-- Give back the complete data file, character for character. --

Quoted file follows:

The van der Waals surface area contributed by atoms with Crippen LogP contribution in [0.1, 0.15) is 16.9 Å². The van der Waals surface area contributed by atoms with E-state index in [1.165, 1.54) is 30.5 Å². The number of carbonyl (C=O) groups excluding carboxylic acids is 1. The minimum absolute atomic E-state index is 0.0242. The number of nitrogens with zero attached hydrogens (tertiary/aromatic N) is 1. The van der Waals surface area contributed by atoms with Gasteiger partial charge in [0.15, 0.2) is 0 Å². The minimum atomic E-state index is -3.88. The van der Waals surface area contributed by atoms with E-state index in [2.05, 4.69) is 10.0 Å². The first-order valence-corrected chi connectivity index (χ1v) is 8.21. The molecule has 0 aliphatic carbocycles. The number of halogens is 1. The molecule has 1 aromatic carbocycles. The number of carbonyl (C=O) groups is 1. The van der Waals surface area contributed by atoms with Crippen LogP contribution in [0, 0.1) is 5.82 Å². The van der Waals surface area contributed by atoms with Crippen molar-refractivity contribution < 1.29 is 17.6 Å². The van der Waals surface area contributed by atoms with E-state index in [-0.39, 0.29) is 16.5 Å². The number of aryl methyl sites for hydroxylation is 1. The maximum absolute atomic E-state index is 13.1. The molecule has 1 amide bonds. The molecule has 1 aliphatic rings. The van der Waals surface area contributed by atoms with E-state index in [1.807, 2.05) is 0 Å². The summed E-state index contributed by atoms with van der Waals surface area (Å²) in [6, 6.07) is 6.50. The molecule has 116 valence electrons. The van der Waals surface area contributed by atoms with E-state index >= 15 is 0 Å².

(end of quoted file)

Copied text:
The van der Waals surface area contributed by atoms with Crippen LogP contribution in [0.1, 0.15) is 16.9 Å². The van der Waals surface area contributed by atoms with E-state index in [1.165, 1.54) is 30.5 Å². The number of carbonyl (C=O) groups excluding carboxylic acids is 1. The minimum absolute atomic E-state index is 0.0242. The number of nitrogens with zero attached hydrogens (tertiary/aromatic N) is 1. The van der Waals surface area contributed by atoms with Gasteiger partial charge in [0.15, 0.2) is 0 Å². The minimum atomic E-state index is -3.88. The van der Waals surface area contributed by atoms with E-state index in [2.05, 4.69) is 10.0 Å². The first-order valence-corrected chi connectivity index (χ1v) is 8.21. The molecule has 0 aliphatic carbocycles. The number of halogens is 1. The molecule has 1 aromatic carbocycles. The number of carbonyl (C=O) groups is 1. The van der Waals surface area contributed by atoms with Crippen LogP contribution in [0, 0.1) is 5.82 Å². The van der Waals surface area contributed by atoms with Crippen molar-refractivity contribution < 1.29 is 17.6 Å². The van der Waals surface area contributed by atoms with E-state index in [-0.39, 0.29) is 16.5 Å². The number of aryl methyl sites for hydroxylation is 1. The maximum absolute atomic E-state index is 13.1. The molecule has 1 amide bonds. The molecule has 1 aliphatic rings. The van der Waals surface area contributed by atoms with E-state index in [1.807, 2.05) is 0 Å². The summed E-state index contributed by atoms with van der Waals surface area (Å²) in [6, 6.07) is 6.50. The molecule has 116 valence electrons. The van der Waals surface area contributed by atoms with E-state index >= 15 is 0 Å².